© 2017 The Harpenden Society
There are an estimated 300,000 drug addicts in the UK – and 33% of theft and property offences are drug-related. There are 120,000 licensed premises in England and Wales, with a turnover of £22bn a year – and 40% of violent crimes are alcohol-related. Although police numbers rose from 60,000 in the 1930s to 140,000 by the end of the last century, reported crimes sprang from less than 0.5m to 3.5m annually in the same period and prison numbers grew from 30,000 to 86,000.
Similarly schooling is radically effected by social factors. Research suggests that a child's development score at 22 months is an accurate predictor of educational outcomes at 26 years of age. One key to this is the gap between language rich and language poor households, with children from the former having heard up to 30m more words than the the latter by the age of three. A report from the Social Mobility and Child Poverty Commission in 2015 based on its longitudinal study of some 17,000 children born in a particular week of 1970, showed that children from a high income background with LOW academic ability when aged five are a third more likely to have higher earnings at the age of 42 than children of poorer families with HIGH ability at five.
Some of you may recall my editorial in the previous newsletter on the social causes of ill-health. Health along with crime and education offer three examples of where the community determines its own social destiny. Traffic congestion is another one. The institutions created to deal with these issues, such as schools, hospitals and prisons, grapple, often bravely, with these situations but they are relatively powerless to alter the underlying basic causes. Politicians, central and local, and professional cadres strive to find answers, frequently performing with energy and skill. But they are akin to a gallant fire brigade that dowses some of the flames but cannot prevent the conflagration.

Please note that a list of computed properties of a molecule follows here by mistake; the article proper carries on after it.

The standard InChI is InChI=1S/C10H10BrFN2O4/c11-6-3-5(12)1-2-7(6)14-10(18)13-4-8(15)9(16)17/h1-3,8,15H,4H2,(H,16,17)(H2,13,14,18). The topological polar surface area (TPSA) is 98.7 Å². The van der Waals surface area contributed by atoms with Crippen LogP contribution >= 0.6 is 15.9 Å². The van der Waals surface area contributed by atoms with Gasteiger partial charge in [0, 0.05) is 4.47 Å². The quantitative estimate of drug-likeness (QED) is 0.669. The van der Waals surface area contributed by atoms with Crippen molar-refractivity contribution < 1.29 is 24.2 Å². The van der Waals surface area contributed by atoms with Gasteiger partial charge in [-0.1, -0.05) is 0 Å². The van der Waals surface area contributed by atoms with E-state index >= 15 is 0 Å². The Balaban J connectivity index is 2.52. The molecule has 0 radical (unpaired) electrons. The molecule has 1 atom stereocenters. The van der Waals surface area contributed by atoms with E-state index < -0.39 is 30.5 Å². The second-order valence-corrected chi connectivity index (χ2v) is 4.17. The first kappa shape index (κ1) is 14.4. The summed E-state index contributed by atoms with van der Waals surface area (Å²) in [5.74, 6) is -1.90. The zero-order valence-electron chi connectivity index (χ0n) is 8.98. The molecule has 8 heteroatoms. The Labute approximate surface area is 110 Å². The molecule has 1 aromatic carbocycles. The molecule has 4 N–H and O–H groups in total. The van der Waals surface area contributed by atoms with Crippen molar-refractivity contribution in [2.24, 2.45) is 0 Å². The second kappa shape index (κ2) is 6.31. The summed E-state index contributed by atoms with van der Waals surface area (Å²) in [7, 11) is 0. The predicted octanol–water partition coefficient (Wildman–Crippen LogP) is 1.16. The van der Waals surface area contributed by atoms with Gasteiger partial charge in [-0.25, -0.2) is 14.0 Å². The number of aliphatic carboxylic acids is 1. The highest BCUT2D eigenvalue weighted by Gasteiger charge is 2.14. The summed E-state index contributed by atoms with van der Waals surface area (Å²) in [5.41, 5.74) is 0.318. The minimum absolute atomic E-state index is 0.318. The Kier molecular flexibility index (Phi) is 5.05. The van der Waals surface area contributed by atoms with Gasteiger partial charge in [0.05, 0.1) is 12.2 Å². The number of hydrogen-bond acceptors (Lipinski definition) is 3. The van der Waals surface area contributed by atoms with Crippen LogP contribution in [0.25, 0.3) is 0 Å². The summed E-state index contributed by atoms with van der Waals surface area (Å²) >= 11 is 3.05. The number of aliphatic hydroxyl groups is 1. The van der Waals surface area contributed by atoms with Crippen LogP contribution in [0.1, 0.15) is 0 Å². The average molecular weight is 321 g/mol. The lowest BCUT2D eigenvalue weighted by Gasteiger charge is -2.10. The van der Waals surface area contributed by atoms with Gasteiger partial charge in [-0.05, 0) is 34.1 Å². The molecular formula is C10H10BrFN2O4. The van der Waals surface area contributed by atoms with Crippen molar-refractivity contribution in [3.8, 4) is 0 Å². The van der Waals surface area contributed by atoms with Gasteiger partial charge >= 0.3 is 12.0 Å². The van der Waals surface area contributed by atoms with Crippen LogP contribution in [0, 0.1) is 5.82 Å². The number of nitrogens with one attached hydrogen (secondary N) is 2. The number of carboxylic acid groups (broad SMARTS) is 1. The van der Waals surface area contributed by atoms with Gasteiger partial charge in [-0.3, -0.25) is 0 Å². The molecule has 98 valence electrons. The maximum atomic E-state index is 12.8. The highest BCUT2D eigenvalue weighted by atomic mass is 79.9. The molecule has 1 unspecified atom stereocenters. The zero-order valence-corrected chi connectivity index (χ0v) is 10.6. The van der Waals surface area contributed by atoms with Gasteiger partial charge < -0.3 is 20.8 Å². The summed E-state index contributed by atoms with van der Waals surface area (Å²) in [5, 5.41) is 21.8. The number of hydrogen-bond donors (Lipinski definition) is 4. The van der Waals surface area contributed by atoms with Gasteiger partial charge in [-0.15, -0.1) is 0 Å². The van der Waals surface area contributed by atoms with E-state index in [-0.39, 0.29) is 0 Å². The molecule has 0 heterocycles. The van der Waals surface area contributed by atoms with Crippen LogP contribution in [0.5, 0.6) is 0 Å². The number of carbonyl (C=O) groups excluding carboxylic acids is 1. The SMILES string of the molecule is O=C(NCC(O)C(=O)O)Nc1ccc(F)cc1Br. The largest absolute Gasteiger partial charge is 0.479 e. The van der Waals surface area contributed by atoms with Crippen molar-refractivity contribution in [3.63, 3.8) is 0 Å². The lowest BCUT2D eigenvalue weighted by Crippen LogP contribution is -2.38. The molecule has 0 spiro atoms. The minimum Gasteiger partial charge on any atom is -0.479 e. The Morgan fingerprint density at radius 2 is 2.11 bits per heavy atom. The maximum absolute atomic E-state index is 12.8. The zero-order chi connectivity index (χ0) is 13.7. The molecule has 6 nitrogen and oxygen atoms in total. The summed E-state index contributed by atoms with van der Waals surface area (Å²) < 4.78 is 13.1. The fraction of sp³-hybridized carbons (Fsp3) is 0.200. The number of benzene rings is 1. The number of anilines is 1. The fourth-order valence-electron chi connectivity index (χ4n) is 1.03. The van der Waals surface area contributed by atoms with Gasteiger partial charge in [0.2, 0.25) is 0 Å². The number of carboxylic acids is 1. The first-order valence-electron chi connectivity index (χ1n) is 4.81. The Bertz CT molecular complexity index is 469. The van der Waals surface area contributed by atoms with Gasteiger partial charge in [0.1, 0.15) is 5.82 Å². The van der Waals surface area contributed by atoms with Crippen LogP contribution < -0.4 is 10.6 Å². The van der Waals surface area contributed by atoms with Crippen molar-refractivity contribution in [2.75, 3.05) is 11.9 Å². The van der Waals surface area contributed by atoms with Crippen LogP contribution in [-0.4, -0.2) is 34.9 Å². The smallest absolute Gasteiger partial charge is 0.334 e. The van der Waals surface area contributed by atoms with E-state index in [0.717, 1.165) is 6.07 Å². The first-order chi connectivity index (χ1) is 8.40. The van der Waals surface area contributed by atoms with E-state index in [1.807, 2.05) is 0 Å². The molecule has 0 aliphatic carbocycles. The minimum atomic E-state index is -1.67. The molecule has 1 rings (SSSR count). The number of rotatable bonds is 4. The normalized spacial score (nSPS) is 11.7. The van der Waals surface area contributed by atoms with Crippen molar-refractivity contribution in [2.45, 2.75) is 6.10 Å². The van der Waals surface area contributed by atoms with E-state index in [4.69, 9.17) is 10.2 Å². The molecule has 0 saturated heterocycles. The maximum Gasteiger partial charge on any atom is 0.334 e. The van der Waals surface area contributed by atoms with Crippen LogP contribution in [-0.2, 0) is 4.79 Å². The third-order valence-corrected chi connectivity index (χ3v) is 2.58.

The Harpenden in Question - being a series of editorial commentaries on important Harpenden issues that should challenge thought and encourage inquiry and action.
20. Why Civil Society needs Civic Societies
Some may resignedly and negatively yield to a gloomy pessimism, as in:
There once was a man who said 'damn,
I suddenly see what I am.
I'm a creature that moves
In predestinate grooves
I'm not even a bus; I'm a tram.'
A good civic society puts the case for the bus. It recognises that communities are organic entities, flexibly capable of change. A community can act collectively to halt bad and encourage good changes but it requires constant vigilance and an awareness of how communal factors shift the levers of its facilities and amenities. It is the task of a civic society, such as the splendid Harpenden Society with its long history of public good, to act as cultural and social sentinel for the town, alert to helping its host community understand these communally related problems and respond positively to them.
Letters from the Editor